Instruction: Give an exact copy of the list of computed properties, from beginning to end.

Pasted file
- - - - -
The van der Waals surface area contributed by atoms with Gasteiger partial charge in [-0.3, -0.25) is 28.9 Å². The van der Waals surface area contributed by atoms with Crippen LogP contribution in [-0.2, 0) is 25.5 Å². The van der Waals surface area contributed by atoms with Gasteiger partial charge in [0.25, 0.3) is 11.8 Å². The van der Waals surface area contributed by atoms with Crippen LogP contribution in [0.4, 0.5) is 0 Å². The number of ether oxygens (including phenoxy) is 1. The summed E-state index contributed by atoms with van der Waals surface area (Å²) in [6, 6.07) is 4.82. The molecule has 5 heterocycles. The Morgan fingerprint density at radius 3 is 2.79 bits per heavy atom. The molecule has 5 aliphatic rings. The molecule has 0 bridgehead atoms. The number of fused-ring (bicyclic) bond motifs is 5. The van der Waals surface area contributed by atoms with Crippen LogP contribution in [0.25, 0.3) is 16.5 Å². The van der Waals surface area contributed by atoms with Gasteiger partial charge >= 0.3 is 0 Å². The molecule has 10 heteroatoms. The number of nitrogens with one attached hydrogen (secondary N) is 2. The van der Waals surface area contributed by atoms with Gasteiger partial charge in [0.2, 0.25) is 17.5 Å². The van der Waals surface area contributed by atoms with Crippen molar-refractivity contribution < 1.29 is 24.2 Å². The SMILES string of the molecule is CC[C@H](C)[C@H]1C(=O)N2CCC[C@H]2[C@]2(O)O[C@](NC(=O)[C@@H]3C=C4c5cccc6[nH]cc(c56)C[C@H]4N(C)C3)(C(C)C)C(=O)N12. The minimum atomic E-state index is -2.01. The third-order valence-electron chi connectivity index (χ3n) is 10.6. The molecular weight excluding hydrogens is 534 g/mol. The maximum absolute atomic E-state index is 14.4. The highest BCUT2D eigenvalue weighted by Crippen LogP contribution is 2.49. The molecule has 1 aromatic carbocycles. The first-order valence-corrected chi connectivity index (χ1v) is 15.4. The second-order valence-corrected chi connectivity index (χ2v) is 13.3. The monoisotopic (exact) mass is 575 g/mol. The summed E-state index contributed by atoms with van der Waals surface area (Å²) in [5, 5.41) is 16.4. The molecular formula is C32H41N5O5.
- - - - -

The van der Waals surface area contributed by atoms with Gasteiger partial charge in [-0.3, -0.25) is 28.9 Å². The van der Waals surface area contributed by atoms with Crippen LogP contribution in [-0.2, 0) is 25.5 Å². The van der Waals surface area contributed by atoms with Gasteiger partial charge in [0.25, 0.3) is 11.8 Å². The van der Waals surface area contributed by atoms with Crippen LogP contribution in [0.4, 0.5) is 0 Å². The number of ether oxygens (including phenoxy) is 1. The summed E-state index contributed by atoms with van der Waals surface area (Å²) in [6, 6.07) is 4.82. The molecule has 5 heterocycles. The Morgan fingerprint density at radius 3 is 2.79 bits per heavy atom. The molecule has 5 aliphatic rings. The molecule has 0 bridgehead atoms. The number of fused-ring (bicyclic) bond motifs is 5. The van der Waals surface area contributed by atoms with Crippen LogP contribution in [0.25, 0.3) is 16.5 Å². The van der Waals surface area contributed by atoms with Gasteiger partial charge >= 0.3 is 0 Å². The molecule has 10 heteroatoms. The number of nitrogens with one attached hydrogen (secondary N) is 2. The van der Waals surface area contributed by atoms with Gasteiger partial charge in [0.2, 0.25) is 17.5 Å². The van der Waals surface area contributed by atoms with Crippen molar-refractivity contribution < 1.29 is 24.2 Å². The SMILES string of the molecule is CC[C@H](C)[C@H]1C(=O)N2CCC[C@H]2[C@]2(O)O[C@](NC(=O)[C@@H]3C=C4c5cccc6[nH]cc(c56)C[C@H]4N(C)C3)(C(C)C)C(=O)N12. The minimum atomic E-state index is -2.01. The third-order valence-electron chi connectivity index (χ3n) is 10.6. The molecular weight excluding hydrogens is 534 g/mol. The maximum absolute atomic E-state index is 14.4. The highest BCUT2D eigenvalue weighted by Crippen LogP contribution is 2.49. The molecule has 1 aromatic carbocycles. The first-order valence-corrected chi connectivity index (χ1v) is 15.4. The second-order valence-corrected chi connectivity index (χ2v) is 13.3. The monoisotopic (exact) mass is 575 g/mol. The summed E-state index contributed by atoms with van der Waals surface area (Å²) in [5, 5.41) is 16.4. The molecular formula is C32H41N5O5.